I had heard for weeks about “Anthropology of an American Girl” by Hilary Thayer Hamann, as it has garnered a lot of positive press recently as an anthem-of-sorts for the modern American woman. I finally decided to pick it up because it was one of the “Staff Picks” on the shelves at Book People in Austin, Texas. The staffer who chose it told me it was a great read for just about anyone, and that it might be especially appealing to those who liked “The Catcher in the Rye,” which I very much enjoyed. So, with these recommendations in mind and an entire two weeks to kill before the end of winter break, I picked it up.
This bildungsroman follows Eveline, a girl growing up on Long Island in the late 1970s, from the age of 17 onward. She is an artist—thoughtful and independent, damaged and sad, complex and sometimes overwhelmingly empty. She has been struck by personal tragedy, and yet is extraordinarily competent. She thinks deeply about the world around her, combining an intellectual’s aptitude for analysis and an artist’s capacity for emotion in reviewing the events of her life. Although the title and plot suggest that the text would read as a list of petty, teenage complaints, her observations struck me as extraordinarily insightful and almost heartbreakingly accurate.
It is in this way that Eveline is like many of those who will read about her: American women growing up in the suburbs in the post-feminist era. She speaks many of the unspoken, intangible thoughts that a majority of us—that is, American females—have left unspoken, or else heavily intellectualized. For instance, in a scene that stands out in my memory, Evie’s male high school classmates await their chance to participate in the long-standing school tradition of throwing erasers at a certain teacher.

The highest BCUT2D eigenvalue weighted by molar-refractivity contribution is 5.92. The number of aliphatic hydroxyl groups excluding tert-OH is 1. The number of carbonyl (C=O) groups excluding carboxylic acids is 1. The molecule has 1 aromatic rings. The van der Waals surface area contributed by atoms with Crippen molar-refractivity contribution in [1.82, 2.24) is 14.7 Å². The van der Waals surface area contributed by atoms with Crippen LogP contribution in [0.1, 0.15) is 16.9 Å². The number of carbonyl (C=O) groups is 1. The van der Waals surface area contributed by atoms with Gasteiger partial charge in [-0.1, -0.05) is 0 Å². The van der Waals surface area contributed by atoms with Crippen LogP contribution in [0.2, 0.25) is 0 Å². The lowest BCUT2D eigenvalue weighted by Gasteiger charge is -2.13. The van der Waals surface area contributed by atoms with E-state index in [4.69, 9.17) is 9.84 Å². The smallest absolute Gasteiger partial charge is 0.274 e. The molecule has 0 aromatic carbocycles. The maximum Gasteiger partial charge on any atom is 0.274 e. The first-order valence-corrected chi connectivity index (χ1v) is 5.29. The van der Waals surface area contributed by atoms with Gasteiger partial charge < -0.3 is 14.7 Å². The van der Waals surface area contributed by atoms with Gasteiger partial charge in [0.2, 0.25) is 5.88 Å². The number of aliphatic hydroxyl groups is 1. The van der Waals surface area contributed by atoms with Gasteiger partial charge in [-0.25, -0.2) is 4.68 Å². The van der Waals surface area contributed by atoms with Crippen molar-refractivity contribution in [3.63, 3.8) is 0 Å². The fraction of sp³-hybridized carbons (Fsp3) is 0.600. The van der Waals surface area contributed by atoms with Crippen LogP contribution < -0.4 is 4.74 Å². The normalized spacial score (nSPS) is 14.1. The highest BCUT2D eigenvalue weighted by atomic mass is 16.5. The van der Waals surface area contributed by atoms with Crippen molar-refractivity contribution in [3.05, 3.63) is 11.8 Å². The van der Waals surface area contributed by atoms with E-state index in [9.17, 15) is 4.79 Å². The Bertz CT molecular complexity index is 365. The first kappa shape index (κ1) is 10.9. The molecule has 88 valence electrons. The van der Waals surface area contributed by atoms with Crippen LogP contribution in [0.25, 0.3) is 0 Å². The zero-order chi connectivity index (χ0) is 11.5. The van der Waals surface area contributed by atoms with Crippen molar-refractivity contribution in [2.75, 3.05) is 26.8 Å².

“It was a preliminary test of gender loyalty, a distinct part of the male experience….It wasn’t girl tradition. Girls had no traditions—anyway, none that teachers and boys would participate in willingly,” Hamann writes.
There are many of these “ah-ha!” moments in Hamann’s book, moments in which Evie finally puts into words those amorphous ideas that have shaped the American female experience.
As the “The Catcher in the Rye” captured the immediate experiences of a disaffected young man exemplary of his 1950s generation and many to come, “Anthropology” evokes the unique paradigm that is growing up as a woman in post-feminist America. However, what makes “The Catcher in the Rye” a classic, and “Anthropology” a budding one, is its capacity to be specific yet universal. Though the character of Eveline and her observations are perhaps especially appealing and meaningful to someone like me (a white girl who grew up in an American suburb), I believe that there is something meaningful in “Anthropology” for everyone. Hamann is equal to only a few authors that I’ve ever encountered, including J.D. Salinger, at the task of encapsulating the myriad universal themes of the transition into adulthood.
This book is certainly a good read for a lazy weekend—though I wish you luck in finding one of those around Wesleyan.